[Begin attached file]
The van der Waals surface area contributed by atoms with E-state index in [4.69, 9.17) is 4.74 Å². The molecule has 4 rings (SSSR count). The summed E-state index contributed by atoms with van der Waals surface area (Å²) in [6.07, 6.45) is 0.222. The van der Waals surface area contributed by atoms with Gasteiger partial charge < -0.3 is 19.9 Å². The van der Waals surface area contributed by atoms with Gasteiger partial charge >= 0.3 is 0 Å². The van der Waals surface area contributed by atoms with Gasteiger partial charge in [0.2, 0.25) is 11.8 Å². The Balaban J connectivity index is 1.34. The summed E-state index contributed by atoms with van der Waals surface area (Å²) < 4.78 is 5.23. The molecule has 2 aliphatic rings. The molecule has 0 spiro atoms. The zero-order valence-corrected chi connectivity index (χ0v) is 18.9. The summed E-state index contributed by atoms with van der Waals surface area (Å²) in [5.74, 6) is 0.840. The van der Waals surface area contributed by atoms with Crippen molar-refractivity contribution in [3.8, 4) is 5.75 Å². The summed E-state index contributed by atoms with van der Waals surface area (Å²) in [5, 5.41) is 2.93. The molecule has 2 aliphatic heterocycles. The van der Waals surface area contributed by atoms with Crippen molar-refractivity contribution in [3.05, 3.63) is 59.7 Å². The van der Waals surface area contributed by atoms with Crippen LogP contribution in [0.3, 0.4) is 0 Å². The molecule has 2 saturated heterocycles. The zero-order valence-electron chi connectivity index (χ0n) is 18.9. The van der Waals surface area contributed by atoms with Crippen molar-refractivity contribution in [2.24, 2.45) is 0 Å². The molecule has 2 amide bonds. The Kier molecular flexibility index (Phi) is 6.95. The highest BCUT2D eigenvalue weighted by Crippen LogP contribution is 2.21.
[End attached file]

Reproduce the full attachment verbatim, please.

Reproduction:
The van der Waals surface area contributed by atoms with E-state index in [4.69, 9.17) is 4.74 Å². The molecule has 4 rings (SSSR count). The summed E-state index contributed by atoms with van der Waals surface area (Å²) in [6.07, 6.45) is 0.222. The van der Waals surface area contributed by atoms with Gasteiger partial charge < -0.3 is 19.9 Å². The van der Waals surface area contributed by atoms with Gasteiger partial charge >= 0.3 is 0 Å². The van der Waals surface area contributed by atoms with Gasteiger partial charge in [0.2, 0.25) is 11.8 Å². The Balaban J connectivity index is 1.34. The summed E-state index contributed by atoms with van der Waals surface area (Å²) < 4.78 is 5.23. The molecule has 2 aliphatic rings. The molecule has 0 spiro atoms. The zero-order valence-corrected chi connectivity index (χ0v) is 18.9. The summed E-state index contributed by atoms with van der Waals surface area (Å²) in [5.74, 6) is 0.840. The van der Waals surface area contributed by atoms with Crippen molar-refractivity contribution in [3.8, 4) is 5.75 Å². The summed E-state index contributed by atoms with van der Waals surface area (Å²) in [5, 5.41) is 2.93. The molecule has 2 aliphatic heterocycles. The van der Waals surface area contributed by atoms with Crippen molar-refractivity contribution in [3.05, 3.63) is 59.7 Å². The van der Waals surface area contributed by atoms with Crippen LogP contribution in [0.3, 0.4) is 0 Å². The molecule has 2 saturated heterocycles. The zero-order valence-electron chi connectivity index (χ0n) is 18.9. The van der Waals surface area contributed by atoms with Crippen molar-refractivity contribution in [2.24, 2.45) is 0 Å². The molecule has 2 amide bonds. The Kier molecular flexibility index (Phi) is 6.95. The highest BCUT2D eigenvalue weighted by Crippen LogP contribution is 2.21.